Chrysler Full-Size Vans 1967-1988 Repair Guide

Oil and Fuel Recommendations



See Figures 1 and 2

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Fig. Fig. 1: Gasoline engine oil viscosity chart

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Fig. Fig. 2: Look for the API oil identification label when choosing your engine oil

All 1967-74 Dodge vans are designed to run on leaded gasoline. From 1975, any van originally equipped with a catalyic converter must use unleaded gasoline.

The recommended oil viscosities for sustained temperatures ranging from below 0°F (-18°C) to above 32°F (0°C) are listed in this guide. They are broken down into multiviscosities and single viscosities. Multiviscosity oils are recommended because of their wider range of acceptable temperatures and driving conditions.

When adding oil to the crankcase or changing the oil or filter, it is important that oil of an equal quality to original equipment be used in your van. The use of inferior oils may void the warranty, damage your engine, or both.

The SAE (Society of Automotive Engineers) grade number of oil indicates the viscosity of the oil (its ability to lubricate at a given temperature). The lower the SAE number, the lighter the oil; the lower the viscosity, the easier it is to crank the engine in cold weather but the less the oil will lubricate and protect the engine in high temperatures. This number is marked on every oil container.

Oil viscosities should be chosen from those oils recommended for the lowest anticipated temperatures during the oil change interval. Due to the need for an oil that embodies both good lubrication at high temperatures and easy cranking in cold weather, multigrade oils have been developed. Basically, a multigrade oil is thinner at low temperatures and thicker at high temperatures. For example, a 10W-40 oil (the W stands for winter) exhibits the characteristics of a 10 weight (SAE 10) oil when the van is first started and the oil is cold. Its lighter weight allows it to travel to the lubricating surfaces quicker and offer less resistance to starter motor cranking than, say, a straight 30 weight (SAE 30) oil. But after the engine reaches operating temperature, the 10W-40 oil begins acting like straight 40 weight (SAE 40) oil, its heavier weight providing greater lubrication with less chance of foaming than a straight 30 weight oil.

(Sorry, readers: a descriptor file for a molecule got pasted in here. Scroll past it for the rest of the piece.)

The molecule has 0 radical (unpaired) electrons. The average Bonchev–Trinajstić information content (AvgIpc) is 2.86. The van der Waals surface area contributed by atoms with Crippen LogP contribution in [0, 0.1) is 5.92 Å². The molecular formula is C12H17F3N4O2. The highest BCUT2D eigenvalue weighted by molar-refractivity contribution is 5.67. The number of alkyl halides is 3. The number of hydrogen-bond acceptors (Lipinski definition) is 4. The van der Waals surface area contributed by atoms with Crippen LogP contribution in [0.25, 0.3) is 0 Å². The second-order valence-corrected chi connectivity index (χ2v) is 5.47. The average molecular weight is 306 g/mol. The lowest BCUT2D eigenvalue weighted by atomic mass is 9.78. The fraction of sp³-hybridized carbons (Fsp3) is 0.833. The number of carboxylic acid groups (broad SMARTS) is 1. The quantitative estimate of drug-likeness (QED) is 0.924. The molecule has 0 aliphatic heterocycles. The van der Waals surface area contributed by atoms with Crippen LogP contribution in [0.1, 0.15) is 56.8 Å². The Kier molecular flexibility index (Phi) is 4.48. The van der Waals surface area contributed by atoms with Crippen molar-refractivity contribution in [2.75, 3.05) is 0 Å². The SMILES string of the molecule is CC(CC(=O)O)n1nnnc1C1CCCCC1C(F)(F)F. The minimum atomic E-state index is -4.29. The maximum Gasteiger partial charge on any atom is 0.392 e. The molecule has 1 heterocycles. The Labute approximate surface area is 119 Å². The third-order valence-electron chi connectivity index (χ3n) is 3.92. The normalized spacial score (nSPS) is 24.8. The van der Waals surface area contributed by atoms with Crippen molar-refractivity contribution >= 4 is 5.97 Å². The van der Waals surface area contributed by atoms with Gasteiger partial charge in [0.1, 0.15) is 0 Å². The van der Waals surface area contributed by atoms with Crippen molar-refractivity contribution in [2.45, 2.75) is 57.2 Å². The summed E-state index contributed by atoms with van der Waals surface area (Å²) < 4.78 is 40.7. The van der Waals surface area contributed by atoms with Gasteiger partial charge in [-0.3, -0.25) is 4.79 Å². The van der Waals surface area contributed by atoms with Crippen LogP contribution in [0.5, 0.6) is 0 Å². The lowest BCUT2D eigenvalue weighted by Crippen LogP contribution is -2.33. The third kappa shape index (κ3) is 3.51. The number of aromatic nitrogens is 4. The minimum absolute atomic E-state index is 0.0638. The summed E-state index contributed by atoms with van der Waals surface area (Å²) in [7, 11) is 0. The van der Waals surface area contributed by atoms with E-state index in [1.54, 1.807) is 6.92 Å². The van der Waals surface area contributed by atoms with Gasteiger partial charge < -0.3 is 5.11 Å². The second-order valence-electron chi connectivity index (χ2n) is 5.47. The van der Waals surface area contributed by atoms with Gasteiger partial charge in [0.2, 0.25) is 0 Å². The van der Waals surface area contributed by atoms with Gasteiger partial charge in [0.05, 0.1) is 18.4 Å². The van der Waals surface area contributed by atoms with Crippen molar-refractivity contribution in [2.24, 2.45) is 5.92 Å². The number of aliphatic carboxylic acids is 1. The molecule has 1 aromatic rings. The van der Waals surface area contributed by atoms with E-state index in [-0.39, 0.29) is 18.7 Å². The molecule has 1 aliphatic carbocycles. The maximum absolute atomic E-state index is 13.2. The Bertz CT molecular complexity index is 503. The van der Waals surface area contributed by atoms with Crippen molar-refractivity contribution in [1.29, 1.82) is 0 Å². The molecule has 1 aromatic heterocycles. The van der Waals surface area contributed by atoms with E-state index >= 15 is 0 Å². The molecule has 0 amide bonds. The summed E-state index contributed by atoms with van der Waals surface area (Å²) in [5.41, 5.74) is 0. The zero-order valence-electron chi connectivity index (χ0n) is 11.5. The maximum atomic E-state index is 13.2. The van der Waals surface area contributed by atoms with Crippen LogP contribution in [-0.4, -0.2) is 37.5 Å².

The API (American Petroleum Institute) designations, also found on the oil container, indicates the classification of engine oil used under certain given operating conditions. Only oils designated for use Service SF heavy duty detergent should be used in your van. Oils of the SF type perform many functions inside the engine besides their basic lubrication. Through a balanced system of metallic detergents and polymeric dispersants, the oil prevents high and low temperature deposits and also keeps sludge and dirt particles in suspension. Acids, particularly sulphuric acid, as well as other by-products of engine combustion are neutralized by the oil. If these acids are allowed to concentrate, they can cause corrosion and rapid wear of the internal engine parts.

Non-detergent motor oils or straight mineral oils should not be used in your gasoline engine.


See Figure 3

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Fig. Fig. 3: Diesel engine oil viscosity chart

Diesel engines require different engine oil from those used in gasoline engines. Besides doing the things gasoline engine oil does, diesel oil must also deal with increased engine heat and the diesel blow-by gases, which create sulphuric acid, a high corrosive.